Anglo Influences Make Tender Idols
When front man Ian Webber announces from the stage in an unmistakably English accent, "We're the Tender Idols from Atlanta," uninitiated audience members often do a double take.When front man Ian Webber announces from the stage in an unmistakably English accent, "We're the Tender Idols from Atlanta," uninitiated audience members often do a double take.
And when the five-piece band begins to play, it indeed sounds like little else the Georgia capital has produced: lush, seductive yet hard-edged guitar rock that calls to mind not only Britpop purveyors like Blur, Oasis, and Coldplay but such classic-rock forebears as Pink Floyd, David Bowie, and even Led Zeppelin.
But the Tender Idols, whose E-magine Entertainment debut, "Distressor," went to retail April 10, do in fact hail from Atlanta -- even though Webber's a native of Devon, England. He fetched up in Atlanta in 1992 almost by accident.
"I came here on holiday and saw so many cool, little clubs with original music," Webber says. "I'd been in bands in London before and wanted to get back into that whole thing. I thought, 'What would happen if I just stayed here?'" Webber dislikes hot weather, but he arrived in December, "and it doesn't get really warm until March. By the time it was 95°, I was auditioning for bands, so it didn't worry me."
Webber first hooked up with Idols guitarist Danny Howes -- a fellow English music enthusiast -- through an ad in Atlanta alternative weekly Creative Loafing; drummer Guy Strauss joined later. The group's eponymous debut album, consisting of what Webber characterizes as "traditional three-minute pop songs," was released on the indie Symbiotic imprint in 1996.
By the time the band's follow-up, "Step on Over," came out in late '98, guitarist/bassist David Cobb had joined the band, and Webber says that was "when it turned a little more bluesy and heavier." It got even more so when bassist Joe Jones, who had done stints with local thrash-metal, punk, prog-rock, and new-wave bands, came on board in fall 1999.
That same year, the Tender Idols signed with E-magine (distributed by Alternative Distribution Alliance). Band members say the label seemed the best fit, though they had been courted by the majors, too. But, Webber says, "a lot of the people we talked to were trying to fit us in a formula, like a Matchbox Twenty, Sugar Ray, or Third Eye Blind: 'Maybe you could write some songs in this vein.' " But, he adds, E-magine "let us do the album we really wanted to do."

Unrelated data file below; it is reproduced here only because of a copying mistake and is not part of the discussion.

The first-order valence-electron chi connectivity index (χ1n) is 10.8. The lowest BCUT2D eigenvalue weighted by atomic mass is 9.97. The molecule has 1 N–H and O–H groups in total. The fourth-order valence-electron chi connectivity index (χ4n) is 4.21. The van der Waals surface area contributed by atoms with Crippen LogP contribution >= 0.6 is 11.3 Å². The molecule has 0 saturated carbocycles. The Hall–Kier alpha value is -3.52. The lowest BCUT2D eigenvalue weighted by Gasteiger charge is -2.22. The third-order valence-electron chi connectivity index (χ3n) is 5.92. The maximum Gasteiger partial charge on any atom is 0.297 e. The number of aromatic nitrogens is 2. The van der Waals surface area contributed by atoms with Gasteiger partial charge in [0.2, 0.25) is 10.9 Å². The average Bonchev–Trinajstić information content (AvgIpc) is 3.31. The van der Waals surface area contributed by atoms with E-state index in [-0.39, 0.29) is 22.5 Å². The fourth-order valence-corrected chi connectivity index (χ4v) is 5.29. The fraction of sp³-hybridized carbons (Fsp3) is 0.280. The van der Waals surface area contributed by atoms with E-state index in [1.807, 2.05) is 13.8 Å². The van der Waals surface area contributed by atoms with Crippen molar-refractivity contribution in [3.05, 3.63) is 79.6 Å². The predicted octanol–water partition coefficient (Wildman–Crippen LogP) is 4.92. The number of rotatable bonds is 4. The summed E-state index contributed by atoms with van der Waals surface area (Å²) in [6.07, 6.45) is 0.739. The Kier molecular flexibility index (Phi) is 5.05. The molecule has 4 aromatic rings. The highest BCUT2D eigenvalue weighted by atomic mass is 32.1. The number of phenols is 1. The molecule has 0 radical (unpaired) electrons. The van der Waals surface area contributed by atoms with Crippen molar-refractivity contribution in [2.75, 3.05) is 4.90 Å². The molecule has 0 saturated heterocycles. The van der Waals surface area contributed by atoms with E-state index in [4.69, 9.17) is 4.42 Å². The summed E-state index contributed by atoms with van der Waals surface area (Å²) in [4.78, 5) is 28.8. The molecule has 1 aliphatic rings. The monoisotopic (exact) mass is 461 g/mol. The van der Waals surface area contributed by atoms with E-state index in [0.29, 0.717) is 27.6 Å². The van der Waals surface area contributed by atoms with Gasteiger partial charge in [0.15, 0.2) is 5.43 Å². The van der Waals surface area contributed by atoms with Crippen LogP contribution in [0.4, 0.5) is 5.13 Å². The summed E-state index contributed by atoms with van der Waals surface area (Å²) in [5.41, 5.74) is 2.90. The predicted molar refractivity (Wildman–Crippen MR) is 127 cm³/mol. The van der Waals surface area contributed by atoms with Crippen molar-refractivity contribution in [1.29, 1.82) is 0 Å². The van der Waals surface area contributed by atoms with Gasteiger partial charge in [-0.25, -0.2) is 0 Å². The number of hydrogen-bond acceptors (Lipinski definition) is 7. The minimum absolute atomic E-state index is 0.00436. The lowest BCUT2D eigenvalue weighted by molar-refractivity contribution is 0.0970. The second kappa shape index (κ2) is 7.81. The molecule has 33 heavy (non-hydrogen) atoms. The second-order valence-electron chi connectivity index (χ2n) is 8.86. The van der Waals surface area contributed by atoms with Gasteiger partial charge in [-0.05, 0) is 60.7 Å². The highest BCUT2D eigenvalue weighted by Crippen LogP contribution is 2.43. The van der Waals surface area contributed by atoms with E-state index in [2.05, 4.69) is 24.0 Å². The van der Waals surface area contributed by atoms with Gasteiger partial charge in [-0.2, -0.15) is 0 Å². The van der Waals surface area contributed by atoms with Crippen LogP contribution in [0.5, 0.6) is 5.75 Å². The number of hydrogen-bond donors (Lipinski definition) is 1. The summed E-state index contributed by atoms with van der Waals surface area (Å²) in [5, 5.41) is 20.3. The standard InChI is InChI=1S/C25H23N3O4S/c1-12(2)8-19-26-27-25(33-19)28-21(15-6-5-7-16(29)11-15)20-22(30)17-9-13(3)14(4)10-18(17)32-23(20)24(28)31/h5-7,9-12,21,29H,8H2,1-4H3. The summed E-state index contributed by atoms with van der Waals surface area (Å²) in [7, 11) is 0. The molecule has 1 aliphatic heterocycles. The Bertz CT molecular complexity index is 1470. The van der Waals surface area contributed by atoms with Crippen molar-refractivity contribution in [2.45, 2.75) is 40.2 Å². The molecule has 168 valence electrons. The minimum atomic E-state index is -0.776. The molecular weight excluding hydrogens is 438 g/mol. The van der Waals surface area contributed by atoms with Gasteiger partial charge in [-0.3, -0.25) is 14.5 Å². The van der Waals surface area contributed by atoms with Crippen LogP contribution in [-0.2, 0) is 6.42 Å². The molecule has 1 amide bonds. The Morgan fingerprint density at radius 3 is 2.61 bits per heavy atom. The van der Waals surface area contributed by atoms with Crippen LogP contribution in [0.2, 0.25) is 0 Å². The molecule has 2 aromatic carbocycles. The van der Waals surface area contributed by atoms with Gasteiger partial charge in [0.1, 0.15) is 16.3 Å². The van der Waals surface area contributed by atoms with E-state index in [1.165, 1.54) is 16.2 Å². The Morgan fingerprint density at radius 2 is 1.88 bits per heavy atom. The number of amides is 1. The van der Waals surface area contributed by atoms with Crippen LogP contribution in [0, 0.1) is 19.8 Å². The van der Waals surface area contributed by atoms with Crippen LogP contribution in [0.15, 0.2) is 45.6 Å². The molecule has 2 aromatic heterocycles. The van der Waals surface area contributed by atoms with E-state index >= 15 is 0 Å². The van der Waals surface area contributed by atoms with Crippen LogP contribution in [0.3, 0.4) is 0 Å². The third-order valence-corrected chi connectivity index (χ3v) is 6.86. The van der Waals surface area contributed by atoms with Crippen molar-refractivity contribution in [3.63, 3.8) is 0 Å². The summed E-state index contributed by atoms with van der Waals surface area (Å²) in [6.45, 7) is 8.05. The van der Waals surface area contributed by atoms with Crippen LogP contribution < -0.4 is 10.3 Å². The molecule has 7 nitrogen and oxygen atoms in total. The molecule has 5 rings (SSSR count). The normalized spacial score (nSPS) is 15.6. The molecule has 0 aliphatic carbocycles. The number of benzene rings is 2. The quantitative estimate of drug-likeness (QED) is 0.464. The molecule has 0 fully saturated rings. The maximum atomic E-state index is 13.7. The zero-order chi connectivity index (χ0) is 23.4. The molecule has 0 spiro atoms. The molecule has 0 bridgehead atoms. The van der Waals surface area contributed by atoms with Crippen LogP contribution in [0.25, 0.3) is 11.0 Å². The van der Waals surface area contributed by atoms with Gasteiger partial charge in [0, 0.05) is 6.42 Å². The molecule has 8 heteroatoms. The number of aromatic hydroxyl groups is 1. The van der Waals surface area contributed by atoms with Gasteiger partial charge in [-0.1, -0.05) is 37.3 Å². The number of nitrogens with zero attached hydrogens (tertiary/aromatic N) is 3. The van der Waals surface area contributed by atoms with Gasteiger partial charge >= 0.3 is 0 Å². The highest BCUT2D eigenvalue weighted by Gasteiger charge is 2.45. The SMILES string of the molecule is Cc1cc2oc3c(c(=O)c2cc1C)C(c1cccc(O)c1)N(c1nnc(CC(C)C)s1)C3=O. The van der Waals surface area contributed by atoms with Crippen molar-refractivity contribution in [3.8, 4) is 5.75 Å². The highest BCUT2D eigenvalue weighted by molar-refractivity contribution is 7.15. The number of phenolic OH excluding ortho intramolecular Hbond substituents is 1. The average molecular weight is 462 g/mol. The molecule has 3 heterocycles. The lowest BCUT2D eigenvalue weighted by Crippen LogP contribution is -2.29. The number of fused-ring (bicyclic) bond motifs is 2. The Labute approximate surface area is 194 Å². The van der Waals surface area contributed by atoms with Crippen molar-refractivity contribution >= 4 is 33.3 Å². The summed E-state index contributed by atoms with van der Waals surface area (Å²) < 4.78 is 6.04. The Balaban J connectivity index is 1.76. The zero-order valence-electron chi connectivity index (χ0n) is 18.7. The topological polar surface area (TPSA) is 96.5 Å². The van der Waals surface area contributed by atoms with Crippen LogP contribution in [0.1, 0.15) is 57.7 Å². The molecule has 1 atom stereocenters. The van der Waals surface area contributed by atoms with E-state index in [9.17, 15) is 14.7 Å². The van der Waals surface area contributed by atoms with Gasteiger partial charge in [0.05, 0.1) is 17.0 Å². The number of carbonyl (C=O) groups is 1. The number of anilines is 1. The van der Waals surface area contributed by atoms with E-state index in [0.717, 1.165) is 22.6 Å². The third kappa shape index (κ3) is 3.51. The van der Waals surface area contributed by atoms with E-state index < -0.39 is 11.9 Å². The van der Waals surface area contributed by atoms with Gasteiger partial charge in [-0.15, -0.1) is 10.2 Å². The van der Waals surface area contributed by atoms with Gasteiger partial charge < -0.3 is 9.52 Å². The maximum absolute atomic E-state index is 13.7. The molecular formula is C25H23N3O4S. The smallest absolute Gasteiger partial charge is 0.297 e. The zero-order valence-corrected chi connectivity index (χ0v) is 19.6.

Plus, Howes says, E-magine chiefs Christoph Rcker and Christian Jˆrg -- both former BMG executives -- "market bands in ways that are less traditional. With the onslaught of Napster and the whole computer generation, you have to think a little more out of the box."
JÖrg himself says E-magine is employing "viral marketing" tactics (such as street teams) keyed by the Internet, "to get the word out about 'Distressor' and build the fan base. We don't want to spend a ton of marketing money, work the project for two months, and drop it. We sign artists that have a future."
Co-manager Michael Weeman says he was impressed by E-magine's having reissued "Step on Over" last year. "The Tender Idols are a long-term project for them, irrespective of what radio does," he says. "If the climate's right, fantastic -- if not, they have a home where they can develop."
E-magine also had the making of "Distressor" captured on video, so two- to three-minute vignettes from the footage will be streamed on the band and label Web sites.
Noting that the Tender Idols' first two indie albums did well, Jim Richter, manager of Atlanta's HMV outlet, expects "Distressor" to be "huge" in Atlanta. Bill Adcock, owner of local retailer Corner Compact Disc, concurs. Atlanta modern rock station 99X (WNNX) played "Getaway" from "Step on Over," and there are "at least five songs on 'Distressor' that could work as singles," says PD Leslie Fram, who joins with Richter and Adcock in her enthusiasm for the local boys. "We're all fans.